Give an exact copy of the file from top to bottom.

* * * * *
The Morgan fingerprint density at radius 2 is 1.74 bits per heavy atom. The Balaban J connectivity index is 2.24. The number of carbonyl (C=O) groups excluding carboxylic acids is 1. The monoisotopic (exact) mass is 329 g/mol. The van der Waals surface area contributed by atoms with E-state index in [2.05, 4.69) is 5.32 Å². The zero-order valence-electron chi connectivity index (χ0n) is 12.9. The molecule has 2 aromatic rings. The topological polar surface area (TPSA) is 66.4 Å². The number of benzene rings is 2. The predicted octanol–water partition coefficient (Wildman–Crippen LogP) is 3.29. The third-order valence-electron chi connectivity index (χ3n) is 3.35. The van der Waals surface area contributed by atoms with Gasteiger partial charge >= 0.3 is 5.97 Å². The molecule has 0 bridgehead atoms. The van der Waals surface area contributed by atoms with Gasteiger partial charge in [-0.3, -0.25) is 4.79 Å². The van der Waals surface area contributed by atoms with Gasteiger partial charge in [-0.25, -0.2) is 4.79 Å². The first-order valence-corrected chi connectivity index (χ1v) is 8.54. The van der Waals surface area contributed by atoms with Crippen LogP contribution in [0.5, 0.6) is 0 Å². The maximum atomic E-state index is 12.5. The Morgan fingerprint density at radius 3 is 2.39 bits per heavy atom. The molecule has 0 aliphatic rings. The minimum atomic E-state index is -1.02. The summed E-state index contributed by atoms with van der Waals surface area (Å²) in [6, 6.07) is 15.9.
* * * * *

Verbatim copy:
The Morgan fingerprint density at radius 2 is 1.74 bits per heavy atom. The Balaban J connectivity index is 2.24. The number of carbonyl (C=O) groups excluding carboxylic acids is 1. The monoisotopic (exact) mass is 329 g/mol. The van der Waals surface area contributed by atoms with E-state index in [2.05, 4.69) is 5.32 Å². The zero-order valence-electron chi connectivity index (χ0n) is 12.9. The molecule has 2 aromatic rings. The topological polar surface area (TPSA) is 66.4 Å². The number of benzene rings is 2. The predicted octanol–water partition coefficient (Wildman–Crippen LogP) is 3.29. The third-order valence-electron chi connectivity index (χ3n) is 3.35. The van der Waals surface area contributed by atoms with Gasteiger partial charge >= 0.3 is 5.97 Å². The molecule has 0 bridgehead atoms. The van der Waals surface area contributed by atoms with Gasteiger partial charge in [-0.3, -0.25) is 4.79 Å². The van der Waals surface area contributed by atoms with Gasteiger partial charge in [-0.25, -0.2) is 4.79 Å². The first-order valence-corrected chi connectivity index (χ1v) is 8.54. The van der Waals surface area contributed by atoms with Crippen LogP contribution in [0.5, 0.6) is 0 Å². The maximum atomic E-state index is 12.5. The Morgan fingerprint density at radius 3 is 2.39 bits per heavy atom. The molecule has 0 aliphatic rings. The minimum atomic E-state index is -1.02. The summed E-state index contributed by atoms with van der Waals surface area (Å²) in [6, 6.07) is 15.9.